The second day of the 2022 NFL Draft wasn't nearly as entertaining as Round 1, but you had to sense that was coming. It would have been hard for anything to top all that wheeling and dealing -- nine trades in all -- from Thursday, when there was no shortage of NFL decision-makers willing to embrace the Vegas setting and take ample risks.
Friday was far different. It was more about practicality, finding value and determining sensible ways to filling holes. The most noteworthy aspect of the day was that Kenny Pickett, the Pittsburgh Steelers' first-round pick, remained the only quarterback selected until after the third round began. This was just one of those rare years where signal-callers didn't dominant the spotlight. That doesn't mean there weren't some interesting storylines that came out of Day 2.
So here is the second installment of the draft edition of The First Read. We gave you the winners and losers from Round 1 on Thursday. Here's who fell into those categories after Rounds 2 and 3 on Friday ...
1) David Ojabo: The standout edge rusher from Michigan had the worst story to come out of a pro day in recent memory: a torn Achilles tendon sustained during a pass-coverage drill. Ojabo went from being a probable top-15 pick to wondering when his name would be called in this draft. The elation finally came when the Baltimore Ravens selected him 45th overall. The move works on many levels. For one, Ravens head coach John Harbaugh was one of the first people in the league to express confidence in the notion that Ojabo's future remained bright after the injury. Ojabo's old high school friend, Odafe Oweh, already is a promising pass rusher whom the Ravens selected in the first round of the 2021 NFL Draft. Harbaugh's new defensive coordinator -- Mike Macdonald -- also held the same job while working for Harbaugh's brother, Jim, at Michigan last year. Macdonald was the man who untapped Ojabo's vast potential. He'll be the same guy committed to the idea of turning Ojabo into a star at the next level, as well.
2) Pete Carroll and John Schneider: The Seahawks' head coach and general manager had a great Day 1, when they selected Mississippi State offensive tackle Charles Cross ninth overall. That momentum clearly carried over into Day 2. Seattle used its first second-round pick (No. 40) to land talented edge rusher Boye Mafe, who dominated at the Reese's Senior Bowl and the NFL Scouting Combine. The Seahawks' second second-round pick (No. 41) was Michigan State running back Kenneth Walker III, one of the most dominant ball-carriers in college football last season. Bolstering the defensive front, finding another productive back and landing top-tier help for the same offensive line former quarterback Russell Wilson complained about just over a year ago? Sounds like the Seahawks are moving in a better direction.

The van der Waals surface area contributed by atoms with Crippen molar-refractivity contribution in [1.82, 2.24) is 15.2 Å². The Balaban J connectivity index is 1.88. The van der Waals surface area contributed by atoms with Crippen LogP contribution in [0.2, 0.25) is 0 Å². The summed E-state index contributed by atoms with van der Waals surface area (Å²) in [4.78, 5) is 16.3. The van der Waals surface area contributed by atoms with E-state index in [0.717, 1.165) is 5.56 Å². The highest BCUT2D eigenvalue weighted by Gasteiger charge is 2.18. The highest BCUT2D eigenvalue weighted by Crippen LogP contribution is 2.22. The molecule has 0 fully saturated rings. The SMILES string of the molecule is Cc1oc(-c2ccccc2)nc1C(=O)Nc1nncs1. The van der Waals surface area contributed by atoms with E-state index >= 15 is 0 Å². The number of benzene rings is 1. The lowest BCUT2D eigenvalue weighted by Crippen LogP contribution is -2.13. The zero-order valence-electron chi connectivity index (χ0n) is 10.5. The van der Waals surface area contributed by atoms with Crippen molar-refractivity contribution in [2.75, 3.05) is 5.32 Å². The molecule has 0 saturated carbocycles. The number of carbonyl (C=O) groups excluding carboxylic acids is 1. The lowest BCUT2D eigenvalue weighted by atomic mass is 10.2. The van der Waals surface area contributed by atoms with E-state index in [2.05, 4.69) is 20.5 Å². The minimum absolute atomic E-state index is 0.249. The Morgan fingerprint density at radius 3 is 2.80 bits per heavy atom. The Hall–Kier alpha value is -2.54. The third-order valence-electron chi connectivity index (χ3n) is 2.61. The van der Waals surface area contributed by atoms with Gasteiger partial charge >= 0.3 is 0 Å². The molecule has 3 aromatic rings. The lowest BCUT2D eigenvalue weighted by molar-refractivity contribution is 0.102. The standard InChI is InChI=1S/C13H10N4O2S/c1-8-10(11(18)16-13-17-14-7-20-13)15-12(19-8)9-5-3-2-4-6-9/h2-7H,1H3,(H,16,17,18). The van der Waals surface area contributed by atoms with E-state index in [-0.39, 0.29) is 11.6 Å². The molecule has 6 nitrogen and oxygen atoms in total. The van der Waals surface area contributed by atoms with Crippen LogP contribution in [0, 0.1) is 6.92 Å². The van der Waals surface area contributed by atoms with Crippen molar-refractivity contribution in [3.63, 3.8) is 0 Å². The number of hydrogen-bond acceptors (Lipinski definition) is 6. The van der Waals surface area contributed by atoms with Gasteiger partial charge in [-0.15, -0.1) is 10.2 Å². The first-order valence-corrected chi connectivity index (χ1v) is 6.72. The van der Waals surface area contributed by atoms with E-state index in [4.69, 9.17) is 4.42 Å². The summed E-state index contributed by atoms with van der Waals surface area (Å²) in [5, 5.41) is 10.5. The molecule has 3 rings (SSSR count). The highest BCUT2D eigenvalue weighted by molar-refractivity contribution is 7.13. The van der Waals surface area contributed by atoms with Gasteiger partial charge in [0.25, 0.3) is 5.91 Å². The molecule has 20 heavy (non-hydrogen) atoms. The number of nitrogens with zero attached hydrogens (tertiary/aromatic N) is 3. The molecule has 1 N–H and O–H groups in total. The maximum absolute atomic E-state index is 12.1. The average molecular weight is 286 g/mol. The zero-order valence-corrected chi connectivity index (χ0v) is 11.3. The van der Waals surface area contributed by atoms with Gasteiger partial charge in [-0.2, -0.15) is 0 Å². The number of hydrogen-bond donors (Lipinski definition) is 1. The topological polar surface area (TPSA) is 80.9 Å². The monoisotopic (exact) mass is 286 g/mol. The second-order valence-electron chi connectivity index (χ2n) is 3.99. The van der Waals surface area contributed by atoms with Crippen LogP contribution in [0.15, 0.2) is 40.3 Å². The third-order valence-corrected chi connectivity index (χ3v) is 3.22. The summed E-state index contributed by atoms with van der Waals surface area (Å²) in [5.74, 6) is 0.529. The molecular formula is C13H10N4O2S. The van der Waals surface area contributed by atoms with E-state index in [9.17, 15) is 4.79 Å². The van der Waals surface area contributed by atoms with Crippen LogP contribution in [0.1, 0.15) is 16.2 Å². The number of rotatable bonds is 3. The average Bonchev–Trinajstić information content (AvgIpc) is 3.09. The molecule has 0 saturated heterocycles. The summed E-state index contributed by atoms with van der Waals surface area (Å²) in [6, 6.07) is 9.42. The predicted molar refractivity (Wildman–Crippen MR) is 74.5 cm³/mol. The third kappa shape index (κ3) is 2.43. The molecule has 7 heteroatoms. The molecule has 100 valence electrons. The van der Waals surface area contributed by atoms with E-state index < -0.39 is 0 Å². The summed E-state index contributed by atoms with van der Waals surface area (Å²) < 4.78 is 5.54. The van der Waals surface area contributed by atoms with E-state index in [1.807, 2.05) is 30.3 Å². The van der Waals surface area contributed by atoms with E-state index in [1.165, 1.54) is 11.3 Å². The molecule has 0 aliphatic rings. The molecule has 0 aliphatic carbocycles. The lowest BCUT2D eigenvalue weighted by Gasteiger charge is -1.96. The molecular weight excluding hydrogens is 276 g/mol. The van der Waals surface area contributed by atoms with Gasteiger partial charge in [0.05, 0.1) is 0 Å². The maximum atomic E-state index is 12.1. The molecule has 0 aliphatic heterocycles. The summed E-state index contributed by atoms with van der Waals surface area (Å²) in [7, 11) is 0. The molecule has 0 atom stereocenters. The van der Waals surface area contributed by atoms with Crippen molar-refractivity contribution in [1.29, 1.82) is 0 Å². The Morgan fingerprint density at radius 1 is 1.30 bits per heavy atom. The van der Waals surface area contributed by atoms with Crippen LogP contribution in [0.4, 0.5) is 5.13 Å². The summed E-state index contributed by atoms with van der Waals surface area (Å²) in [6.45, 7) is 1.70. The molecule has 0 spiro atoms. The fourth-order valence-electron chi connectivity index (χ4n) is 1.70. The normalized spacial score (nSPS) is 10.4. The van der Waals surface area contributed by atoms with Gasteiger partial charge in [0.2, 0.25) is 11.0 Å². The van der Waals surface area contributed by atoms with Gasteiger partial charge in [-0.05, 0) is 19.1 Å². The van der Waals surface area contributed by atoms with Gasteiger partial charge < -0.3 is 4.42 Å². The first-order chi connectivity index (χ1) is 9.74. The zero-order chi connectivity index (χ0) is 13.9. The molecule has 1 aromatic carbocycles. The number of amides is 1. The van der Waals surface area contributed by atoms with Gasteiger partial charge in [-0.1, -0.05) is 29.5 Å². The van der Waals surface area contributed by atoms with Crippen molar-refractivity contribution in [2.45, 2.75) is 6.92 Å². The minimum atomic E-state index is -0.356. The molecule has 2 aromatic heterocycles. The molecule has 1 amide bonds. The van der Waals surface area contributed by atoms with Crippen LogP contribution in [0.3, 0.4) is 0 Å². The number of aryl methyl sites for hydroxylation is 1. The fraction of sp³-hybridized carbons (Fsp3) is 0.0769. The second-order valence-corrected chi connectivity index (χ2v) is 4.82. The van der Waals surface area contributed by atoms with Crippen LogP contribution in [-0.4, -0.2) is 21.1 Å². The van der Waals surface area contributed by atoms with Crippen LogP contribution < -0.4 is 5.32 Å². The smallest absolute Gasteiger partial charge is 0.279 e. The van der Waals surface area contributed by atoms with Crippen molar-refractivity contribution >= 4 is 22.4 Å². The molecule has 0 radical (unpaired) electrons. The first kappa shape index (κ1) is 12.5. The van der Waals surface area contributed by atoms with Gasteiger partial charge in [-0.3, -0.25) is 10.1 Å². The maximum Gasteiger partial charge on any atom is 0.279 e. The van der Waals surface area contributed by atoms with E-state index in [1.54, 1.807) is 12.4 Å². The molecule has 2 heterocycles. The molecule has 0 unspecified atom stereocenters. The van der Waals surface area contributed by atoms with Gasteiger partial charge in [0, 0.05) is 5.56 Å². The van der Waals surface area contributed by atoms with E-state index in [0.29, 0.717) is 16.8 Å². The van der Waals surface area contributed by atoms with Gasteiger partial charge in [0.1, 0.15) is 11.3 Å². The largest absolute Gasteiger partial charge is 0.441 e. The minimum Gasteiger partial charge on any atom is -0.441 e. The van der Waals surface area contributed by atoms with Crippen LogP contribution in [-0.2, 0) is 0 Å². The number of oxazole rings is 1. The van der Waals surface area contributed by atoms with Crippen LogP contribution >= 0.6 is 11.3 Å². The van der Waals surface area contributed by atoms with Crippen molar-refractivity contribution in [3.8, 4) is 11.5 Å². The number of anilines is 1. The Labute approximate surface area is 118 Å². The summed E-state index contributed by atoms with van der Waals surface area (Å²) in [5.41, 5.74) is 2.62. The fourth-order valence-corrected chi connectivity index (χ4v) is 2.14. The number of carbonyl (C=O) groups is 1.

3) Matt Corral: The Carolina Panthers had to address their quarterback situation at some point this weekend, and Corral became their best option in the third round, when they traded up to select him 94th overall. He's walking into a locker room where the Panthers aren't sold on current starter Sam Darnold, and head coach Matt Rhule needs to do everything possible to keep his job after two straight five-win seasons. Corral needs time to develop -- of that, there is no question. But if Darnold struggles like he did last season, there's a chance the rookie could push himself into the starting lineup. The Panthers have to be open to any and all possibilities at this stage.
4) Nick Caserio: The Texans' GM is doing everything possible to give this team hope for the future. After grabbing cornerback Derek Stingley Jr. and guard Kenyon Green in the first round, Caserio found plenty of value on Day 2. Jalen Pitre (No. 37) is a versatile safety who can make plays over the field. Wide receiver John Metchie III (taken at No. 44 after a trade up with Cleveland) is a savvy route-runner who probably would've been a first-round pick if he hadn't suffered a torn ACL in the SEC Championship Game. Metchie's teammate at Alabama, linebacker Christian Harris, was one of the best value picks of the third round (acquired at No. 75 via another trade up, with Denver). The Texans still have plenty of ground to cover in their rebuilding efforts. However, Caserio has made plenty of impressive moves over the last two days.